USA

WATCH: Pentagon Successfully Completes Missile Defence Test Over Pacific

The Pentagon says the test shows the US has a "capable, credible deterrent against a very real threat".

The Pentagon says it has carried out a first-of-its-kind "salvo" intercept test of an unarmed Intercontinental Ballistic Missile (ICBM) over the Pacific.

Two interceptor missiles were launched from underground silos in southern California, targeting a re-entry vehicle that had been launched 4,000 miles away.

The first interceptor hit and destroyed the re-entry vehicle, which, in an actual attack, would carry a warhead. 

The second interceptor then looked at the remaining objects and debris, and after not finding any other re-entry vehicles, it selected the "most lethal object" it could identify. 

It hit its target as expected, according to the Pentagon's Missile Defence Agency.

The second missile, in the back of the picture, targeted remaining objects and debris (Picture: US Department of Defense).
The second missile, in the back of the picture, targeted remaining objects and debris (Picture: US Department of Defense).

The interceptors were launched from Vandenberg Air Force Base in California.

The target missile was launched from the Reagan Test Site in the Marshall Islands.

Air Force Lieutenant General Samuel A. Greaves, director of the Missile Defence Agency, said "the system worked exactly as it was designed to do". 

He added the test result "demonstrates that we have a capable, credible deterrent against a very real threat".

Although the missile defence system has been operating for more than a decade, this was the first time it had attempted a "salvo" intercept.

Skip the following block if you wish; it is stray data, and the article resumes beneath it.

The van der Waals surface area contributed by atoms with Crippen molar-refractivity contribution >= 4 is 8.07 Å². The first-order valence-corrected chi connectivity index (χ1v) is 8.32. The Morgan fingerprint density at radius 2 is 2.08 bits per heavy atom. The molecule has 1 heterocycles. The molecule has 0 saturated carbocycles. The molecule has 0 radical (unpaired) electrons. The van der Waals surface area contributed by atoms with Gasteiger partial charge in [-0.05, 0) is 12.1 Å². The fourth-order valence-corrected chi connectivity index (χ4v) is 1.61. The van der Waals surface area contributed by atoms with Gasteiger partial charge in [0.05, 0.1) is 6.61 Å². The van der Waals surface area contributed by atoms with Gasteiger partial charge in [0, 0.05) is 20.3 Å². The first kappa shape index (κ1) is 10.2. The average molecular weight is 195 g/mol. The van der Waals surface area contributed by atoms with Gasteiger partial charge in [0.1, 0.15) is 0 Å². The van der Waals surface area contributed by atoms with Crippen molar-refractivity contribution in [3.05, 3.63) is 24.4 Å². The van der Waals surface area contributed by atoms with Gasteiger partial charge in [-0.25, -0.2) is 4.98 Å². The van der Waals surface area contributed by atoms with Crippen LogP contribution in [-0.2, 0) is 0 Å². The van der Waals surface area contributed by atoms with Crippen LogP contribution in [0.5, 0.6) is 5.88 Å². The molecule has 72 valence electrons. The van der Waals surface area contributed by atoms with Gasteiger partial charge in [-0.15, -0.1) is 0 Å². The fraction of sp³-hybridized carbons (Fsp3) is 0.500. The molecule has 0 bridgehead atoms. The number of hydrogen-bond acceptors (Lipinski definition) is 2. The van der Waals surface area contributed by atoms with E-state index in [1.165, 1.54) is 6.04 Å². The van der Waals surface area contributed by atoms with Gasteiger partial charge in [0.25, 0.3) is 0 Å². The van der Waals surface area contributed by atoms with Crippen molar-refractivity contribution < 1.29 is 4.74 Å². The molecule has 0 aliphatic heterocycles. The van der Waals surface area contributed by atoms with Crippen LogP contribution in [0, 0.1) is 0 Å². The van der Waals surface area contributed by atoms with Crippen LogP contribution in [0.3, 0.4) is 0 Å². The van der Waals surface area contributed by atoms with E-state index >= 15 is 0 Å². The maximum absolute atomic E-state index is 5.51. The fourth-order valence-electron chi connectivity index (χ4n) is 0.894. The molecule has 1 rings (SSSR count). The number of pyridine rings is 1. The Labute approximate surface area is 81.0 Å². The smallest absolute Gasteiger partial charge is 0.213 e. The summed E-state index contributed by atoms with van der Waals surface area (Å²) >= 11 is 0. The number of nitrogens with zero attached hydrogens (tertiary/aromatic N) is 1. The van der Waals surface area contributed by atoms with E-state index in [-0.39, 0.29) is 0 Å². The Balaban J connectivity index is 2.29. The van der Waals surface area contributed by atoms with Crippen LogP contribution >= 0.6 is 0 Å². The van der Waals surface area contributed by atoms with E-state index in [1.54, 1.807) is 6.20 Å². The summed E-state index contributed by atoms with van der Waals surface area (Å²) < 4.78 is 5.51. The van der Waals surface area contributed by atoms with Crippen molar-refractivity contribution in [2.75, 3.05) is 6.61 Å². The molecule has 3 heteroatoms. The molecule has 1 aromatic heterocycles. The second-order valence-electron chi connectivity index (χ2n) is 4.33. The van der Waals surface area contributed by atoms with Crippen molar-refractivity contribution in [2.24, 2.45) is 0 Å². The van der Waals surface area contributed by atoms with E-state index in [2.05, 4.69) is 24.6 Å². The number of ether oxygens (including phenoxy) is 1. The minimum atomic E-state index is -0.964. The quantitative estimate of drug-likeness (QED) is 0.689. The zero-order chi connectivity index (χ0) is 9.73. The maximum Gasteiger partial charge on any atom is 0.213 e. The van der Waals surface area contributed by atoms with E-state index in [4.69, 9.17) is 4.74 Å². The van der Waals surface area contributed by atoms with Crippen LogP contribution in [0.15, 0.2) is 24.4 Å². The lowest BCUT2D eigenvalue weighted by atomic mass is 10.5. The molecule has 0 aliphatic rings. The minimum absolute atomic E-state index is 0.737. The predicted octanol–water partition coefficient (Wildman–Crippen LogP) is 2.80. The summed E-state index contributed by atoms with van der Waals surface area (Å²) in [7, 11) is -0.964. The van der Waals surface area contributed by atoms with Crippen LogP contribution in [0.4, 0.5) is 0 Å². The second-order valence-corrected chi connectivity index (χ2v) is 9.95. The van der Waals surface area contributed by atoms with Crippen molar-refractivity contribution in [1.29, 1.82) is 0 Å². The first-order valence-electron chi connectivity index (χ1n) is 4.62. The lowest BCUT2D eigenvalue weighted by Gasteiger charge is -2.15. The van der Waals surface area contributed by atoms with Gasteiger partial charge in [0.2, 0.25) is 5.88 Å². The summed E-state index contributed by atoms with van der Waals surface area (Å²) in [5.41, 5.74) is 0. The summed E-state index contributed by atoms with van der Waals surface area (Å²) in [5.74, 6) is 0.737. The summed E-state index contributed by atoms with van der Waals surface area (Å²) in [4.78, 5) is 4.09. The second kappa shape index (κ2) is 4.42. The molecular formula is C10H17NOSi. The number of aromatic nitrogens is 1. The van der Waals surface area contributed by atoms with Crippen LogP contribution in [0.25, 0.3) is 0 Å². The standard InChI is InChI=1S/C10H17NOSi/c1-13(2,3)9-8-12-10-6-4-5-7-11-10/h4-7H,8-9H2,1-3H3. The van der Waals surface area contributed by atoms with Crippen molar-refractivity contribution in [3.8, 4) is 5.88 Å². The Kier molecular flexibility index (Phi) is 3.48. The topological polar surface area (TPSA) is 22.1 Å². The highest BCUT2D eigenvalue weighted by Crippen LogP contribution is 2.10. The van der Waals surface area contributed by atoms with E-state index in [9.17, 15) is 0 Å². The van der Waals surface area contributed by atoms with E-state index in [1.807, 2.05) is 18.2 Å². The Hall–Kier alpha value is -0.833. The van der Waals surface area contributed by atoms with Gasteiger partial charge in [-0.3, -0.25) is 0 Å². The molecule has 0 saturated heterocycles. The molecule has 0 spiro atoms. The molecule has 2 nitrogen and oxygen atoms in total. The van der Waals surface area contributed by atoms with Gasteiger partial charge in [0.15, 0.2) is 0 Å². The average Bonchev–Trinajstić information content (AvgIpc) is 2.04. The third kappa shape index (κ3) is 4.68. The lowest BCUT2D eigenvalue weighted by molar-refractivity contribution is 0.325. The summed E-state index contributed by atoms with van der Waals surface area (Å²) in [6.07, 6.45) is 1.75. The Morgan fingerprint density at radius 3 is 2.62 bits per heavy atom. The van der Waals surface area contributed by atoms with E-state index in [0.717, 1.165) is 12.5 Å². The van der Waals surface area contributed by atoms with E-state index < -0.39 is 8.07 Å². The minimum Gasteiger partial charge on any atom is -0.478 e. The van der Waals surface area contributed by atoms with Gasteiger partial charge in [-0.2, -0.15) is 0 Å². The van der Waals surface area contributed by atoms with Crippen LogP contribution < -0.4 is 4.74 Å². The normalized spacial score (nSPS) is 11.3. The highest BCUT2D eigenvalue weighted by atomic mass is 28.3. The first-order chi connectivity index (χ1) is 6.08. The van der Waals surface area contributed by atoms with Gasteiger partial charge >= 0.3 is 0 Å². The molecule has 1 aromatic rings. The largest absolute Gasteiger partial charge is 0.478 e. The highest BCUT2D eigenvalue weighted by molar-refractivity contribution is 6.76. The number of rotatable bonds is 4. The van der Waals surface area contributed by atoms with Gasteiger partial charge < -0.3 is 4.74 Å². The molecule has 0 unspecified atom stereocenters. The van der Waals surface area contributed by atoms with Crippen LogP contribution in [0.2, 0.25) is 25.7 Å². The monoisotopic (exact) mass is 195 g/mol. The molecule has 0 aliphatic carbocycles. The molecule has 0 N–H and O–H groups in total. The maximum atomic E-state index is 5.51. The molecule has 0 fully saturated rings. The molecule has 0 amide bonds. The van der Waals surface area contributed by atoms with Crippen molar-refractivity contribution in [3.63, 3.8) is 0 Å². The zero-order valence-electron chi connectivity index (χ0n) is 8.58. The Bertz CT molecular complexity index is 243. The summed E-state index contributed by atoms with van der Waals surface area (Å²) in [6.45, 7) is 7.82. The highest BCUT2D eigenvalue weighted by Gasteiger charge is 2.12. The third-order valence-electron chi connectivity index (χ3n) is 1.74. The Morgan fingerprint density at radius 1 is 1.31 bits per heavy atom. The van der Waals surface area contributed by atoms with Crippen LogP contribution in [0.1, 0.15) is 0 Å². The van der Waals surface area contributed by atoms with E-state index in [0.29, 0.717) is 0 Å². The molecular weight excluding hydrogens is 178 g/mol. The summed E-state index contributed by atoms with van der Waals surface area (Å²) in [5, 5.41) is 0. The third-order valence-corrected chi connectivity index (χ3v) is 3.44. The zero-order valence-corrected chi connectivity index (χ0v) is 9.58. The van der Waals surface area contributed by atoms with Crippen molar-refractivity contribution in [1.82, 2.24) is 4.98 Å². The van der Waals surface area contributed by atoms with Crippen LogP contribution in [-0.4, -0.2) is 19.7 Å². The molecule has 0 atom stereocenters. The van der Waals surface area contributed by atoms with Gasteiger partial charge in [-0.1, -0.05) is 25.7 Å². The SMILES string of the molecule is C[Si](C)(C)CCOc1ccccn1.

The salvo intercept is when more than one interceptor missile is launched at a single target missile. 

The concept is meant to improve the chances of hitting an incoming missile, which could contain decoys and other measures designed to make it harder to hit.

On-board sensor view of the "salvo" intercept missile (Picture: US Department of Defense).
On-board sensor view of the "salvo" intercept missile (Picture: US Department of Defense).

Laura Grego, a senior scientist at the Union of Concerned Scientists, said before the announcement that a successful intercept did not mean the missile defence system is fully ready to defend the US in combat.

She added how the test was carried out under an unusually thick veil of secrecy.

"Success is better than failure, but because of the secrecy I have no idea how high the bar was set," she said.

"How realistic was the test? The Pentagon had a very long way to go to demonstrate the system works in a real-world situation."

The Pentagon is putting additional billions of dollars into expanding its arsenal of missile interceptors, which are based mainly at Fort Greely in Alaska.

In the 2020 defence budget request, the Pentagon asked for 9.4 billion dollars (£7.1 billion) for missile defence, including the system based in Alaska.